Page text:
Partisan polarization has become a regular fact of life in our nation, as the views of Republicans and Democrats diverge on many issues these days. While this didn't start with the presidency of Donald Trump, it has accelerated during his time in office. Support for efforts to protect environmental quality, once viewed as a "uniting issue" when such efforts became prominent in the 1970s, is now characterized by strong divisions along party lines, as documented in the latest Gallup Environment poll.
While one might expect partisan differences in views of how the government is handling environmental policies, a strong Democratic-Republican gap has also emerged in personal worry about environmental quality.
Looking first at the views of Americans as a whole over the past two decades, we see variation across presidential administrations on two attitudes: the percentage worrying "a great deal" about the quality of the environment and the percentage saying that government is doing "too little" in terms of protecting the environment.
Responses to both items reflect a fairly similar pattern, rising during the George W. Bush administration (which had a weak record on environmental protection), falling during the Barack Obama administration (which was more pro-environment) and then rising again during the current Trump administration. The 61% saying that government is doing too little to protect the environment in this year's survey is close to the peak of 62% giving that response in 2018 and 2006, while the 47% saying they worry a great deal about environmental quality matches the peak in this response registered in 2017.
Shifting Trends on the Environment Among Republicans and Democrats
These trends for the general public mask opposing shifts in views among Republicans and Democrats, especially in very recent years. Focusing first on worry about environmental quality, in 2001, under G.W. Bush, Democrats were much more likely to worry a great deal about environmental quality than were Republicans (55% versus 30%, a difference of 25 percentage points). Except for a small drop in 2002 (to 18 percentage points), this gap remained relatively stable through 2013, when it stretched to 27 points. The partisan gap in worry began to widen a bit each year through 2017 and has averaged 45 points during the Trump administration. This year, Democrats are over three times as likely to say they worry a great deal about environmental quality than are Republicans (65% versus 19%).
A slightly different pattern holds for those saying that the government is doing "too little" to protect environmental quality. In 2000 -- the last year of Bill Clinton's presidency -- Democrats were significantly more likely than Republicans to give this response (66% versus 44%, a 22-percentage-point difference), but the gap rose to 45 percentage points for the three-year span from 2004 to 2006 under G.W. Bush, as Democrats' concern mounted and Republicans' fell.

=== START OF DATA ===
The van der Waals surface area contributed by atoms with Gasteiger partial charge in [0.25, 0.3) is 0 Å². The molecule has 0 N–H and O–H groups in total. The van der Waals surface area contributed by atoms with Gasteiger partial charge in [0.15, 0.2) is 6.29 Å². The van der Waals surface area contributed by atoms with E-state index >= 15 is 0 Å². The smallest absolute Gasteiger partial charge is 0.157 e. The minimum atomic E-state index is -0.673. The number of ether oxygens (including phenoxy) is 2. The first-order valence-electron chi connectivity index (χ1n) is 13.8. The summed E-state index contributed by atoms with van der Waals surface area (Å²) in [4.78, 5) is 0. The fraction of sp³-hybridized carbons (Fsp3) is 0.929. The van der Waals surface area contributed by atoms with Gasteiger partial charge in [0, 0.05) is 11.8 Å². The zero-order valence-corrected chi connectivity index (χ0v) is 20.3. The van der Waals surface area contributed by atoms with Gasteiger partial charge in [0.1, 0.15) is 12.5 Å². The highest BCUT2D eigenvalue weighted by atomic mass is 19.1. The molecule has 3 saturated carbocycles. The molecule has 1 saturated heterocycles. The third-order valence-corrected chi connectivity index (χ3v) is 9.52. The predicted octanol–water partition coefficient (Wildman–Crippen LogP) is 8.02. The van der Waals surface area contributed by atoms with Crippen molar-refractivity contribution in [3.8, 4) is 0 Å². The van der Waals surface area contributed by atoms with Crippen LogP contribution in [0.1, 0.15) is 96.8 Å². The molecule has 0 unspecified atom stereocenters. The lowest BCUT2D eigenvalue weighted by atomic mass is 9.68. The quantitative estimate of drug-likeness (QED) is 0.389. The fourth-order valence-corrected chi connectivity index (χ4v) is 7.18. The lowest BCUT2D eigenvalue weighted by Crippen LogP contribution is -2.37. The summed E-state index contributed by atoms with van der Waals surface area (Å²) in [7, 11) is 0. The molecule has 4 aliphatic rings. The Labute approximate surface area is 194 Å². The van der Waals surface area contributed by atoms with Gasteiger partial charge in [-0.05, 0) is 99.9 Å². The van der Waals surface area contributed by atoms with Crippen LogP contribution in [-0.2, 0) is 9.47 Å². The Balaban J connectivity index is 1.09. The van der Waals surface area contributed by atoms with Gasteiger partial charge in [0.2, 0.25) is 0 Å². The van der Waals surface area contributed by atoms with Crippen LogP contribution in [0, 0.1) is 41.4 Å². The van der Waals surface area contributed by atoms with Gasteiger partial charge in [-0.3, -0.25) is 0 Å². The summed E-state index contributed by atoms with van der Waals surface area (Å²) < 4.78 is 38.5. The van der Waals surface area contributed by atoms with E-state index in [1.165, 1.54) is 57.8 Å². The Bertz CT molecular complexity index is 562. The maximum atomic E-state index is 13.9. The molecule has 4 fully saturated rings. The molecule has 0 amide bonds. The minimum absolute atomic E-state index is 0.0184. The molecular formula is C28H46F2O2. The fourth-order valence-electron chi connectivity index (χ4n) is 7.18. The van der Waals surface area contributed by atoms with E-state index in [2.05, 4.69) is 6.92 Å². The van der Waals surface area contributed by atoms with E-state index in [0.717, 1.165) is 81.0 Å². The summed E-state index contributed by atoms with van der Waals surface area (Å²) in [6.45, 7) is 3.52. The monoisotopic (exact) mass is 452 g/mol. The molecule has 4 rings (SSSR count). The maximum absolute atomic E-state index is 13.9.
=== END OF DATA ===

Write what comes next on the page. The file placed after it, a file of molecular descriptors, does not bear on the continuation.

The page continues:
By the time the question was asked again in 2010, under Obama, the partisan gap had closed to 29 percentage points, largely owing to fewer Democrats being concerned that too little was being done. The gap then varied by only a few points each year through 2016 when it stood at 23. However, it has more than doubled in the subsequent three years under the Trump administration. This year 86% of Democrats say that government is doing too little in terms of environmental protection, nearly matching last year's record-high 87%, while only 25% of Republicans give this response -- a record low. As with worrying about environmental quality, Democrats are now over three times as likely as Republicans to see government as doing too little to protect the environment.
Changes in Perception of Environmental Issues Over Time
The trends over nearly two decades on these two aspects of environmental concern reveal three key points.
- First, as we entered the new millennium, there was already substantial partisan polarization on both measures of environmental concern, with Democrats expressing substantially higher levels of worry about environmental quality and belief that not enough was being done to protect it.
- Second, these gaps persisted with only modest variation until the Trump era.
- Third, for both items, the partisan gap has become enormous under the Trump administration.
It appears that President Trump's anti-environmental rhetoric, policies and political appointees (e.g., Scott Pruitt as EPA Director and Ryan Zinke as Secretary of Interior) have pushed Democrats to express record levels of worry about environmental problems and concern about the government's commitment to environmental protection. At the same time, perhaps reflecting their widespread backing of Trump's job performance overall, Republicans are feeling less concerned than they were even under Bush about environmental quality or the government's commitment to the issue. With such a gulf in perspectives, perhaps environmental protection in general, and climate change in particular, will finally become prominent issues in the 2020 election.
Riley E. Dunlap is Gallup Scholar for the Environment and Regents Professor of Sociology and Dresser Professor Emeritus at Oklahoma State University.
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